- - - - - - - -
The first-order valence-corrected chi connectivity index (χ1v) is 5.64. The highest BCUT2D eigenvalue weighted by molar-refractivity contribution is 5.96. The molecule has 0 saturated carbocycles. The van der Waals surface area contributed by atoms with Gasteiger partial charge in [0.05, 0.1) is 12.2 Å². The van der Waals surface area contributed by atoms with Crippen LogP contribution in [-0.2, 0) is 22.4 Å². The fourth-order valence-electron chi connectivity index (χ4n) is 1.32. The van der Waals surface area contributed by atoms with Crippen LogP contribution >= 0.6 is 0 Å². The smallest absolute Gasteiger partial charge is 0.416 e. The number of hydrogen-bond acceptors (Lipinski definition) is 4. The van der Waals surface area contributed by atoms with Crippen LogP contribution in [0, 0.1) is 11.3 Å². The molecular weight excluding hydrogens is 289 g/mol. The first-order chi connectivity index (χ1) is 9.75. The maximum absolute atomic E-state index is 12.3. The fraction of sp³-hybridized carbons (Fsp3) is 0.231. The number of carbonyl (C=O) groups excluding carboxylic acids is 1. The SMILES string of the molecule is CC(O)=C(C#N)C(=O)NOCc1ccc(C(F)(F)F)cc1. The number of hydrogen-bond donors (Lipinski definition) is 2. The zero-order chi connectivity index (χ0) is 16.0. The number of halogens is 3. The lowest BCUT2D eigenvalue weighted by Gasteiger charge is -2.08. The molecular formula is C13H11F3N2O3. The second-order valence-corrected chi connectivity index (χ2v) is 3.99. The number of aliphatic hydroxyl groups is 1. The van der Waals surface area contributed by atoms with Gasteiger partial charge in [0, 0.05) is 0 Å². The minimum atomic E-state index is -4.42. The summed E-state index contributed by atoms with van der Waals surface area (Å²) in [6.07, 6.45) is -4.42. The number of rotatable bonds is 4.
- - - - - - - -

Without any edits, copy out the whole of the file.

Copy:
The first-order valence-corrected chi connectivity index (χ1v) is 5.64. The highest BCUT2D eigenvalue weighted by molar-refractivity contribution is 5.96. The molecule has 0 saturated carbocycles. The van der Waals surface area contributed by atoms with Gasteiger partial charge in [0.05, 0.1) is 12.2 Å². The van der Waals surface area contributed by atoms with Crippen LogP contribution in [-0.2, 0) is 22.4 Å². The fourth-order valence-electron chi connectivity index (χ4n) is 1.32. The van der Waals surface area contributed by atoms with Crippen LogP contribution >= 0.6 is 0 Å². The smallest absolute Gasteiger partial charge is 0.416 e. The number of hydrogen-bond acceptors (Lipinski definition) is 4. The van der Waals surface area contributed by atoms with Crippen LogP contribution in [0, 0.1) is 11.3 Å². The molecular weight excluding hydrogens is 289 g/mol. The first-order chi connectivity index (χ1) is 9.75. The maximum absolute atomic E-state index is 12.3. The fraction of sp³-hybridized carbons (Fsp3) is 0.231. The number of carbonyl (C=O) groups excluding carboxylic acids is 1. The SMILES string of the molecule is CC(O)=C(C#N)C(=O)NOCc1ccc(C(F)(F)F)cc1. The number of hydrogen-bond donors (Lipinski definition) is 2. The zero-order chi connectivity index (χ0) is 16.0. The number of halogens is 3. The lowest BCUT2D eigenvalue weighted by Gasteiger charge is -2.08. The molecular formula is C13H11F3N2O3. The second-order valence-corrected chi connectivity index (χ2v) is 3.99. The number of aliphatic hydroxyl groups is 1. The van der Waals surface area contributed by atoms with Gasteiger partial charge in [0, 0.05) is 0 Å². The minimum atomic E-state index is -4.42. The summed E-state index contributed by atoms with van der Waals surface area (Å²) in [6.07, 6.45) is -4.42. The number of rotatable bonds is 4.